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Respiratory health outcomes in neonates - lung function, exercise and airway mechanics

Cousins, Michael 2021. Respiratory health outcomes in neonates - lung function, exercise and airway mechanics. PhD Thesis, Cardiff University.
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Abstract

My thesis uses data collected during the course of the Respiratory Outcomes in Neonates study, which aimed to identify, investigate mechanisms and establish potential treatments for lung disease in a population of preterm-born children in South Wales. As part of this study, 241 children attended our research unit where they underwent in-depth lung function testing, as reported in my thesis. My results observed preterm-born children with low lung function had increased air trapping on lung volume testing, functional exercise impairment, and greater response to post-exercise bronchodilator. When classifying preterm-born children with low lung function by obstructive versus non-obstructive lung disease, those children with obstructive disease had greater impairment of forced expiratory volume in one second (FEV1) and greater post-exercise reversibility. On oscillometry testing, preterm-born children with low lung function, in particular those with obstructive lung disease, had impaired resistance and compliance, with evidence of peripheral airways being most affected. Post-exercise bronchodilator was effective in improving airway mechanical properties in children with low lung function. Intra-breath oscillometry, unexplored in the preterm population to date, demonstrated impairment throughout the respiratory cycle in children with low lung function, and was not limited to expiration, suggesting a different disease process to that seen in other childhood wheeze disorders. I demonstrated that my method for classification of obstructive and non-obstructive lung disease was appropriate in my population for identification of children with postexercise bronchodilator reversibility, and was comparative to other established methods of defining obstructive lung disease. Finally, I explored differences between two methods of spirometry, and noted systematic bias towards higher results using a pneumotachograph system compared to an infra-red turbine spirometry, with implications for clinical practice.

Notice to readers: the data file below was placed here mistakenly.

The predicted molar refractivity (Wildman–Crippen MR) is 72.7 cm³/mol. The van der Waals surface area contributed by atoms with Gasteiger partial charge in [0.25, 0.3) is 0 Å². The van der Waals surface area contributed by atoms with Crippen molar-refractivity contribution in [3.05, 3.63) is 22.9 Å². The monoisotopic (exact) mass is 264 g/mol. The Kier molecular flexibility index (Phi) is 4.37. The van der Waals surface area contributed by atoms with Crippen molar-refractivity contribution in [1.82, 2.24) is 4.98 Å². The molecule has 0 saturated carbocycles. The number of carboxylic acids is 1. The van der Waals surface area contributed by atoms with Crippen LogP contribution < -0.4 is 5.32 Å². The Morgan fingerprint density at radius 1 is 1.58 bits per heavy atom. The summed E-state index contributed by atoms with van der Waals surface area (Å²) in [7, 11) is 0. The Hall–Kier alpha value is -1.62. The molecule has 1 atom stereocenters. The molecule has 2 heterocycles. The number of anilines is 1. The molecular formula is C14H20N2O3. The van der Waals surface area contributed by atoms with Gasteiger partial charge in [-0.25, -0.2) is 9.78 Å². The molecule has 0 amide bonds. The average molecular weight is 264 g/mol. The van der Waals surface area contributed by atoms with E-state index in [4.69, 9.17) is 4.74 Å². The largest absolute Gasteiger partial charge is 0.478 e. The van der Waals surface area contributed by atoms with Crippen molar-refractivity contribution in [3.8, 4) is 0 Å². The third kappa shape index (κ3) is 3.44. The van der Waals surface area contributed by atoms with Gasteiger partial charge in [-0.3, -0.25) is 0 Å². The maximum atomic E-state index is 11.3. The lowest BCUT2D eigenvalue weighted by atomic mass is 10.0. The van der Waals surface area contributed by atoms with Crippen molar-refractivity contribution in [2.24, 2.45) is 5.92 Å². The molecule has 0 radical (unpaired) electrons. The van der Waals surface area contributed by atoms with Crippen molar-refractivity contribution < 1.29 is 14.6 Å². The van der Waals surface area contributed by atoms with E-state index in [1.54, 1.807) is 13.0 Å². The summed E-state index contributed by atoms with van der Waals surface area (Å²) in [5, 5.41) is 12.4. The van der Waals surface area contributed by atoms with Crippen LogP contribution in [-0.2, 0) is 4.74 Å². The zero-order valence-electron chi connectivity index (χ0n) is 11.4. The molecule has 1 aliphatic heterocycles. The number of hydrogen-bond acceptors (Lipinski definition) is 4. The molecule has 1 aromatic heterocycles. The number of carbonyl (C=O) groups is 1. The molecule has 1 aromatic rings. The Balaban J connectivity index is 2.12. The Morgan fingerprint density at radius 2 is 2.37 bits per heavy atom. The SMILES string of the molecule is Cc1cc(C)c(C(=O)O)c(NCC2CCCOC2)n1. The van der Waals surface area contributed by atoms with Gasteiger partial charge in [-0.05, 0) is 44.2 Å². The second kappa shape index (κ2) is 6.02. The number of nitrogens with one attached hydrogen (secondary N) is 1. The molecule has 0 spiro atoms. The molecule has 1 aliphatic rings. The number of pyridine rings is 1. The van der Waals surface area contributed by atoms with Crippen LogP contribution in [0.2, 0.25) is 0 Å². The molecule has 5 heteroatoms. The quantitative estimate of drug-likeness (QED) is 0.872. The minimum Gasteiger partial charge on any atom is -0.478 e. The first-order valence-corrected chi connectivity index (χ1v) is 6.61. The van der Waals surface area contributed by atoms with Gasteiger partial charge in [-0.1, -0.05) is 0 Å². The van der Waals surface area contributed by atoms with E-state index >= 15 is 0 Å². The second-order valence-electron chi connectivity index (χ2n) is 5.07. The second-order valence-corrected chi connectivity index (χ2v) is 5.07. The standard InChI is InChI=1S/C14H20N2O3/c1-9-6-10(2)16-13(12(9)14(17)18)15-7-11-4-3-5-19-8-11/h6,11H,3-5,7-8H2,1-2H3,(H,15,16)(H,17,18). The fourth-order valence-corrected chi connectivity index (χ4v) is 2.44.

Item Type: Thesis (PhD)
Date Type: Completion
Status: Unpublished
Schools: Medicine
Date of First Compliant Deposit: 28 March 2022
Last Modified: 28 Mar 2022 13:00
URI: https://orca.cardiff.ac.uk/id/eprint/148775

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